Always the painter of dramatic landscapes, Frederic Edwin Church is widely known not only for his depictions of the vast North American wilderness but also for his amazing paintings of South America. The former, while often produced back in his studio in the United States, was inspired in significant part by the many trips he took to the Southern continent, staying mostly in Quito, in Equador, and are primarily compositions of sketches made during that time. Such is the case of this beautiful landscape, one of the last painted using the South American inspiration.
A brilliant example of those beautiful paintings, composed mostly of sketches made in the artist’s travels through South America, is this oil on canvas, one of the last ones to be produced as a result of said sketches in 1877. The gigantic painting, now in possession of the National Gallery of Art, in Washington DC, is indeed a sight to be seen, with its earnest realism in the depiction of the tropical flora and fauna, showcasing the wealth of life that inhabits the equatorial rainforest.
Unlike Church’s other paintings with the South American theme, in this piece, the artist takes a more intimate approach to the composition, opting for a vantage point closer to the level of the horizon, as opposed to the high lofty almost aerial views his other large-scale depictions of the South American landscapes. On the one hand, that means a more localized and cohesive composition, lending more attention to the minute detail in the vegetation, at the expense of capturing the wildly varied topographies and climate zones that the artist had experienced in his travels.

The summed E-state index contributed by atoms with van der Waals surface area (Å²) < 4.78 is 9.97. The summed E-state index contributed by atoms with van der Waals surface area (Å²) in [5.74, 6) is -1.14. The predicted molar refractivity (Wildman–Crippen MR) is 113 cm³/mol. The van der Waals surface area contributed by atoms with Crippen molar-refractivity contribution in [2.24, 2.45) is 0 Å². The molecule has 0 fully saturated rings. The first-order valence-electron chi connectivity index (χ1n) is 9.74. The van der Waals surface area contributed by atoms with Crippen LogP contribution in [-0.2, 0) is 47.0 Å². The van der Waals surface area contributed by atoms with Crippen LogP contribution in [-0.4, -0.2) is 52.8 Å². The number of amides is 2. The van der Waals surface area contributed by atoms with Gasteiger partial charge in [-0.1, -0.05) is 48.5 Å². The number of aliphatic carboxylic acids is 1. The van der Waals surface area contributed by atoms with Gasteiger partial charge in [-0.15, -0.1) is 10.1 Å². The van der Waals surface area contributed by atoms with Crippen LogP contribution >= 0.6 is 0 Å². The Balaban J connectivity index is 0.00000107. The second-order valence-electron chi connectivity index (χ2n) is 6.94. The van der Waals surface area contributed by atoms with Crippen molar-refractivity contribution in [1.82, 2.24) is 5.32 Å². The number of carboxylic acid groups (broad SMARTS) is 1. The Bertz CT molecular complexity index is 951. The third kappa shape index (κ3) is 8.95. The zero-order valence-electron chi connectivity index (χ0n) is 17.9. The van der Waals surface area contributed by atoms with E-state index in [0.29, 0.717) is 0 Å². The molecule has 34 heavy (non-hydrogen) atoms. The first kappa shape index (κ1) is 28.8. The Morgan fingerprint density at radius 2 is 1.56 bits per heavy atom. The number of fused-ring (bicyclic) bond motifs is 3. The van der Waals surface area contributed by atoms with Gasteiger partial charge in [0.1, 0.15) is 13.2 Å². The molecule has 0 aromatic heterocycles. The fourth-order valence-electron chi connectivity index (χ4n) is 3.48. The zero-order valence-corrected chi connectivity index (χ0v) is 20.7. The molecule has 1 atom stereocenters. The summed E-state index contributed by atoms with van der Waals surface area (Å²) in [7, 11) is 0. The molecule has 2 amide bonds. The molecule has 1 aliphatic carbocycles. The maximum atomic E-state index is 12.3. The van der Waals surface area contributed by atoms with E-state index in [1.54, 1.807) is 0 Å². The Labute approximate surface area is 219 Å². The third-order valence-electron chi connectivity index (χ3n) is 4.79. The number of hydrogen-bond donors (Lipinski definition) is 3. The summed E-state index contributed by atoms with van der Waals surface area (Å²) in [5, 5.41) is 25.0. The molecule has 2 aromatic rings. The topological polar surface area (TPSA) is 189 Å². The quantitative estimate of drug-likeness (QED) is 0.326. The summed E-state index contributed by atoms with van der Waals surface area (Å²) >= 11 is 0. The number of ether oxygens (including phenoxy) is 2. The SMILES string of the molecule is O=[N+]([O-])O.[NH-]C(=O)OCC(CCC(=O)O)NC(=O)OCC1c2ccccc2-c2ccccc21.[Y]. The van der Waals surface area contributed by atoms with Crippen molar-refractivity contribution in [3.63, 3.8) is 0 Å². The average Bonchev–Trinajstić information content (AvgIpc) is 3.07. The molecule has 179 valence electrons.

In his dramatic representation of this surreal equatorial landscape, including red-breasted hummingbirds, flocks of waterfowl and even a distant canoeist, none of which disturbing in the least the peaceful harmony portrayed by Church, the artist offers an almost heavenly sight. The gleaming light and the steam of the morning dew invite, then, the observer to compare it to the creation of the world itself, as if this mostly untouched landscape reflected the very first landscapes ever to exist.
Although heavily criticized by some for keeping himself to imaginary wilderness landscapes and avoiding depictions of human influence, it is indisputable that Church was indeed a master of his craft, and that his paintings, which on the surface seem to depict forests and mountains simply can, in fact, say something much more in-depth about their observers.
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